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Interview: Robert Rapier on Vinod Khosla, Proposition 87, peak oil, and the need for transportation electrification (AUDIO)
Marc Strassman, etopia
After completing his graduate studies at Texas A&M, Robert Rapier worked for a chemical company for the next seven years, mostly involved in butanol production. Then he left the chemical company to work on "gas-to-liquid" (GTL) projects at a major oil company, where he continues to be involved in alternative energy efforts.
On Sunday, August 13, 2006, Mr. Rapier posted a blog entry entitled "California's Proposition 87", in which he talks about the $4 billion oil extraction/depletion/severance/wellhead tax-which-can't-be-passed-through-to-consumers//"Clean Alternative Energy" initiative on the November 7, 2006, ballot.
This piece is, in a sense, a follow-up to his July 24, 2006, posted entitled "Vinod Khosla Debunked," Mr. Khosla being the legendary venture capitalist, co-founder of Sun Microsystems, and the guiding spirit behind Proposition 87 (in essence, its lead V.C.).
In order to learn more about Mr. Rapier's take on the Proposition; its progenitor and principal sponsor; and the possible role of cellulosic and/or grain-based ethanol in solving the energy/peak oil crisis, California Politics Today and the Peak Oil/Global Warming Channel spoke with him this afternoon by phone.
(16 Aug 2006)
Indonesia counting on biofuel
Bloomberg News, Reuters, IHT
Indonesia is seeking more investment in industries producing energy from palm oil, sugar cane and jatropha to help create five million new jobs and cut government fuel subsidies, President Susilo Bambang Yudhoyono said Wednesday.
The government will set aside 1 trillion rupiah, or $110 million, to help farmers pay interest on loans they take to plant more crops that can be used to produce biofuels, Yudhoyono said. Villagers will be encouraged to grow jatropha, a plant that thrives in poor soil whose seed can be crushed to yield oil for biofuel.
(16 Aug 2006)
Brazil's Road to Energy Independence
Monte Reel, Washington Post
Alternative-Fuel Strategy, Rooted in Ethanol From Sugar Cane, Seen as Model
SAO PAULO, Brazil -- Record oil prices have made the world's energy landscape a darkly foreboding place this year, inhospitable to optimism and celebration. Except in Brazil.
It has been something of a banner year here, full of milestones. The government predicts that for the first time in its history, Brazil will achieve energy equilibrium, exporting as much oil as it imports. The production of sugar cane-based ethanol is expected to reach an all-time high. And just three years after the introduction here of flex-fuel vehicles -- cars that run on either ethanol or gasoline -- several major automakers predict that such vehicles will represent 100 percent of their production by the end of the year, eliminating gas-only models.
Pull up to most service stations in this country of 185 million people and you will find fuel pumps offering three choices: ethanol, gasoline or premium gasoline. The labels are slightly misleading: The gasoline varieties are blends that contain at least 20 percent ethanol. The pure ethanol is usually significantly cheaper -- 53 cents per liter (about $2 per gallon), compared with about 99 cents per liter for gasoline ($3.74 per gallon) in Sao Paulo this past week.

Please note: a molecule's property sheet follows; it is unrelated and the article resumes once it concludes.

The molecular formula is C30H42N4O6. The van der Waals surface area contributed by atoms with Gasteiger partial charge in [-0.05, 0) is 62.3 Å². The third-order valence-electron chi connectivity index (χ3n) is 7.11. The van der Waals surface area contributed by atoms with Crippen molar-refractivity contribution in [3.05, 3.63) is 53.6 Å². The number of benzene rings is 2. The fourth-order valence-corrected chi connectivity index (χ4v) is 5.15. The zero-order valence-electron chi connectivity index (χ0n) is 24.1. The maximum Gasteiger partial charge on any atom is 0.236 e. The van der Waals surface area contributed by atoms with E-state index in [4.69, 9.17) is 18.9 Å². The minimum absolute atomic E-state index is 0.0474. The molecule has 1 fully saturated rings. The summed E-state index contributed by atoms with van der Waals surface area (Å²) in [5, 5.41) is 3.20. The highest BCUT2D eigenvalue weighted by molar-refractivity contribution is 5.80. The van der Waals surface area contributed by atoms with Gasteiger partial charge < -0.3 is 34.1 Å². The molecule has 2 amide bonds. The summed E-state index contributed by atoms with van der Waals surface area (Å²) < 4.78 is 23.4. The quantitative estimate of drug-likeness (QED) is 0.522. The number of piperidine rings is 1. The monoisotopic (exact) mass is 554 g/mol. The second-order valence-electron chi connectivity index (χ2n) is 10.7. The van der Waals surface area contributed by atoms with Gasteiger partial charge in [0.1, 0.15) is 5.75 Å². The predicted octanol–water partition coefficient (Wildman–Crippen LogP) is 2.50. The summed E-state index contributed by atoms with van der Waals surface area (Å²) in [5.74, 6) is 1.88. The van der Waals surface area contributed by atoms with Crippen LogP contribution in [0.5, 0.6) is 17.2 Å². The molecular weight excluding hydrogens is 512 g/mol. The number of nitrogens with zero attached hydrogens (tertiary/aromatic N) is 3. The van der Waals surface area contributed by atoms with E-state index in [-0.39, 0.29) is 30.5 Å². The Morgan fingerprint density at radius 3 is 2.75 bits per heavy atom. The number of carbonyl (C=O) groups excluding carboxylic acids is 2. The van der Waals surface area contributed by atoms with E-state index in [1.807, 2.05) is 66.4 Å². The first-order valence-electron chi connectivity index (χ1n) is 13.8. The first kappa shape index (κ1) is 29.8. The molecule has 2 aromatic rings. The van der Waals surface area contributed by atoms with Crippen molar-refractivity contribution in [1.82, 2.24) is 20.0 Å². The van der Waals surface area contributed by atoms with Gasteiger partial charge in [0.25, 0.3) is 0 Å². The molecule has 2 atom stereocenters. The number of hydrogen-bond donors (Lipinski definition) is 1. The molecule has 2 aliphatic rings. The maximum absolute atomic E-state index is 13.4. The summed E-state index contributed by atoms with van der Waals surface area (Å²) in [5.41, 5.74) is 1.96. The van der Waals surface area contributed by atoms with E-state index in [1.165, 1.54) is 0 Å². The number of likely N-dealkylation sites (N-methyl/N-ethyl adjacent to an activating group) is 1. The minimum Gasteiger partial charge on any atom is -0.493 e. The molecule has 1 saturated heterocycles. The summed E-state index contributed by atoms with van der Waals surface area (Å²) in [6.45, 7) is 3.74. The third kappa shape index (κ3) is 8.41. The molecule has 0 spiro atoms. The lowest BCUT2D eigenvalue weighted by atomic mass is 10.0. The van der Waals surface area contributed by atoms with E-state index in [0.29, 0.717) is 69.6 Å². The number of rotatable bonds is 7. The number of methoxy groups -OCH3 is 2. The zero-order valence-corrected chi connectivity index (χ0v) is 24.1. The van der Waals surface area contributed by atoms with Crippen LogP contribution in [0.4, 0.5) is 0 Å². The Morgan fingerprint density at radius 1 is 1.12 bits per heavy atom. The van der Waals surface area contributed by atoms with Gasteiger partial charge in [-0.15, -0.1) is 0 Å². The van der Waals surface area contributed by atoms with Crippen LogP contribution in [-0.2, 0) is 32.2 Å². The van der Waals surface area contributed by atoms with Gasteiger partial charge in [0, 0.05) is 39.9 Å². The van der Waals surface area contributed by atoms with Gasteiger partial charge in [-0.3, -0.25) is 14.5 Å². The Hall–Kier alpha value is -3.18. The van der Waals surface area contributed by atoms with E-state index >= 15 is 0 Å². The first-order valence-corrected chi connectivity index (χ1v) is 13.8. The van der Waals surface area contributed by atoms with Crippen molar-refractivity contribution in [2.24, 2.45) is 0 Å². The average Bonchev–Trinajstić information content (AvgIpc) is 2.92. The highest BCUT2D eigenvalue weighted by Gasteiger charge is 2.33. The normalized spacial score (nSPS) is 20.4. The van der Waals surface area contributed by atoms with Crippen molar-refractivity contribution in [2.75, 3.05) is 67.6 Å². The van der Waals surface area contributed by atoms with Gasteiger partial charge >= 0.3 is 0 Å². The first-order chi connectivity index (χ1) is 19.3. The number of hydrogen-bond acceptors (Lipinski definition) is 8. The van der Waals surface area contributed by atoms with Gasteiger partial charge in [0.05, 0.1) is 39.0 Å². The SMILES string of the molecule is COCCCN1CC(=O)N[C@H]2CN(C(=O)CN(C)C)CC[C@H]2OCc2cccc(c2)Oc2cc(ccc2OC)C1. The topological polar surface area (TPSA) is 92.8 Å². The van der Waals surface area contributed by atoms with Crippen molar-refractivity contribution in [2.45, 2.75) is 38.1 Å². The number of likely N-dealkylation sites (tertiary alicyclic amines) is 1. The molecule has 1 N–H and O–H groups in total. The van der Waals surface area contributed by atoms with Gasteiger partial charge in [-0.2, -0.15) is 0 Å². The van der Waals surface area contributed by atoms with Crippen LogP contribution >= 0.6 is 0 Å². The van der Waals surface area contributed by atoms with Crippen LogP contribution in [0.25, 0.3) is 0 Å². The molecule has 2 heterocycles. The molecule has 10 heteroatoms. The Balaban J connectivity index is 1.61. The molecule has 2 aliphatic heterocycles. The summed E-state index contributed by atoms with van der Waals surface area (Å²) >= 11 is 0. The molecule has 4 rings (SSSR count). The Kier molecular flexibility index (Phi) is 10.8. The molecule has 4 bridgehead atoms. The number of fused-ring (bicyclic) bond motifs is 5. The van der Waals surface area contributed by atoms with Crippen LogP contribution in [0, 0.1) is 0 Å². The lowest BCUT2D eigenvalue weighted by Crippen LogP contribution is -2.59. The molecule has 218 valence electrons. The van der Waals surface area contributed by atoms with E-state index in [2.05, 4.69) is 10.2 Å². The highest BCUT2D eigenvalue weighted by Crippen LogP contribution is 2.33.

"I buy gasoline only if I can't get anything else," said Alexandre Rigueirra, 28, a Sao Paulo taxi driver who modified his flex-fuel Chevrolet to also use natural gas, which is sold at many locations throughout the country. "Gasoline is always the last option."
Since President Bush this year emphasized ethanol as one possible solution to U.S. oil dependence, Brazil has become a destination of choice for curious U.S. lawmakers and venture capitalists searching for a crystal ball in which to glimpse America's future. Ethanol is not solely responsible for Brazil's newfound energy independence -- domestic oil exploration has exploded in recent years -- but it has replaced about 40 percent of the country's gasoline consumption, according to Caio Carvalhal, an analyst with Cambridge Energy Research Associates in Rio de Janeiro
(20 Aug 2006)
Balkan biofuel could be on the horizon
Georgi Mitev-Shantek, Southeast European Times
Southeast European countries are mulling over the prospects of biofuel. Could Bulgaria, Romania or Serbia become the next "Brazilian miracle"?
BELGRADE - With the world price of oil climbing, countries in Southeast Europe are pondering whether they can hope to reduce their dependence on this commodity. Domestic and foreign investors in Bulgaria, Romania and Serbia have embarked on the construction of plants for the production of alternative fuels.
Until recently, the possibility that biodiesel could be used as engine fuel was scoffed at in the Balkans. Not any more. Fuel derived from industrial plants, primarily rapeseed and sunflower, is turning into a significant investment. EU regulations stipulate that at least 2 per cent of diesel on the market this year has to be of plant origin, with an annual increase in market share of 0.75 per cent up to 2010.
Romanians were the first to embark on the battle for market share, both domestically and Europe-wide. The country now produces three million tonnes of biodiesel annually.
(21 Aug 2006)